A pause in the Bank of Canada’s monetary tightening campaign may bring relief to many mortgage owners, experts told BNNBloomberg.ca while noting that other indebted Canadians will continue to feel the weight of higher borrowing costs.

On Wednesday, the Bank of Canada held its policy rate at a 22-year high of five per cent. Canada’s central bank has raised interest rates by 475 basis points since March 2022. 

Alana Riley, the head of mortgage, insurance and banking at IG Wealth Management, said prime rates are expected to remain at 7.2 per cent following the central bank’s decision.

Since the Bank of Canada has raised rates 10 times since March 2022, she said “the market impact of these changes in aggregate become material,” and will weigh on many borrowers even with the rate hold.

“This rate is burdensome to household cash flow for Canadians with variable rate mortgages, HELOCs and unsecured lines of credit,” Riley said in a written statement.

James Laird, co-chief executive officer of Ratehub.ca and president of CanWise Mortgage Lender, said fixed rates will remain at current levels due to the decision to hold interest rates, and that will be good news for some mortgage owners.

“Anyone with a variable-rate mortgage or balance on a home equity line of credit (HELOC) will be pleased that their rate has not gone up further,” Laird said. “Anyone that requires a mortgage in the fall - fixed or variable - will also be pleased with this rate hold.”

Leah Zlatkin, a mortgage broker and expert with LowestRates.ca, said in a Wednesday interview with BNNBloomberg.ca that the rate hold may “come as a great relief” to many variable-rate mortgage owners.

In the current environment, she said she recommends three-year fixed products to many clients, depending on their needs.

Zlatkin said individuals may struggle with renewals if they have a fixed-rate mortgage from around five years ago. Those people coming up for renewal will have challenges requalifying at either a new lender or their existing lender because rates are “much higher” than when they initially qualified, she said.


According to Riley, cumulative interest rate increases have translated to higher monthly payments for individuals with variable-rate mortgages that move with prime rates.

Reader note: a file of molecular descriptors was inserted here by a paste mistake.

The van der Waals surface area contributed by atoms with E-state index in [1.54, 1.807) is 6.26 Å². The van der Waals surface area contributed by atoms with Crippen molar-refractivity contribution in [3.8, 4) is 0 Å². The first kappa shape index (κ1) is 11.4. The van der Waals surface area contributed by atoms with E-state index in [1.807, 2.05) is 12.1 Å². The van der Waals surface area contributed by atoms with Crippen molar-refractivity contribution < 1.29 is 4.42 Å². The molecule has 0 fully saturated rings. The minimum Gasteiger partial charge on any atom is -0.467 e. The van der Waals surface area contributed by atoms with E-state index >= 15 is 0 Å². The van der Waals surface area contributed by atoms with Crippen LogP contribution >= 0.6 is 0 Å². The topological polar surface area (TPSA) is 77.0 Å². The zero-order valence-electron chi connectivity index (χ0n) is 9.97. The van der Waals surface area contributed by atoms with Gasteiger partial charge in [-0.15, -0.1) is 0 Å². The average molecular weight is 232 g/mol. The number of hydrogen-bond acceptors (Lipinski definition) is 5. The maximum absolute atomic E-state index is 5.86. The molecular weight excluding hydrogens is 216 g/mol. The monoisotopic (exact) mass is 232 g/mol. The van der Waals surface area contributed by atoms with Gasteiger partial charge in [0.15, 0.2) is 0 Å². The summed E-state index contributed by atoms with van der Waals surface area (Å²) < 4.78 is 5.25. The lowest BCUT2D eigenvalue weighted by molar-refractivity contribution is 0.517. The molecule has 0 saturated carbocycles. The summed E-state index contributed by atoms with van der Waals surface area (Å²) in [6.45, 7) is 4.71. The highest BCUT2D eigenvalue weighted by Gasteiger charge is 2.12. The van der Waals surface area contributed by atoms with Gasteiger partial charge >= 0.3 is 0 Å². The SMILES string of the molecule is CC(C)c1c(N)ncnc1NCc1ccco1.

Due to previous increases in prime rates, more of each monthly payment is being allocated toward interest and less toward principal, she explained. 

“This puts a strain on household budgets, leaving less room for discretionary spending or saving,” she said. 

While some variable-rate mortgage products have static payments, Riley said others offer floating payments that move in accordance with prime rates. She said those with floating payments have felt immediate impacts in accordance with each rate hike. 

“Some individuals and families may find it difficult to keep up with the increased financial obligations, potentially leading to financial stress and potential default risks,” she said. 

“This strain on affordability can deter prospective homebuyers from entering the market, leading to a slowdown in real estate activity.” 

Riley noted that variable-rate mortgage owners with static payments who purchased between March 2020 and March 2022 are currently being impacted by higher interest rates on a cash flow basis.

That may put those customers into negative amortization, which “can happen when you have a variable interest rate mortgage with a fixed payment,” she said. 

“If the interest rates increase significantly, customers may need to pay more to cover interest and principal on their payments. The interest will build up, and your principal will go up instead of decreasing.” 


Zlatkin noted that the housing market has seen a recent increase in inventory and slight declines in home prices – conditions that could be ripe for certain buyers to think about purchasing a home.

“The challenge for many people is that they're worried about interest rates, and they're afraid to go out and buy,” she said.

“But if you're going to be a bullish buyer, right now's a great time, because you have all the negotiating power. Sellers have excess inventory and there's not enough buyers out there.”


Zena Amundsen, a certified financial planner and owner at Astra Financial Services, said Wednesday that higher borrowing costs are impacting people across all income levels as they navigate economic uncertainty.

“When we're doing cash flow budgeting and forecasting, let's just assume it’s higher rates going forward,” she said in an interview.

“I think it's preparing for the worst and hope for the best and really just that awareness of how important it is to control the things that we can control within our cash flow.”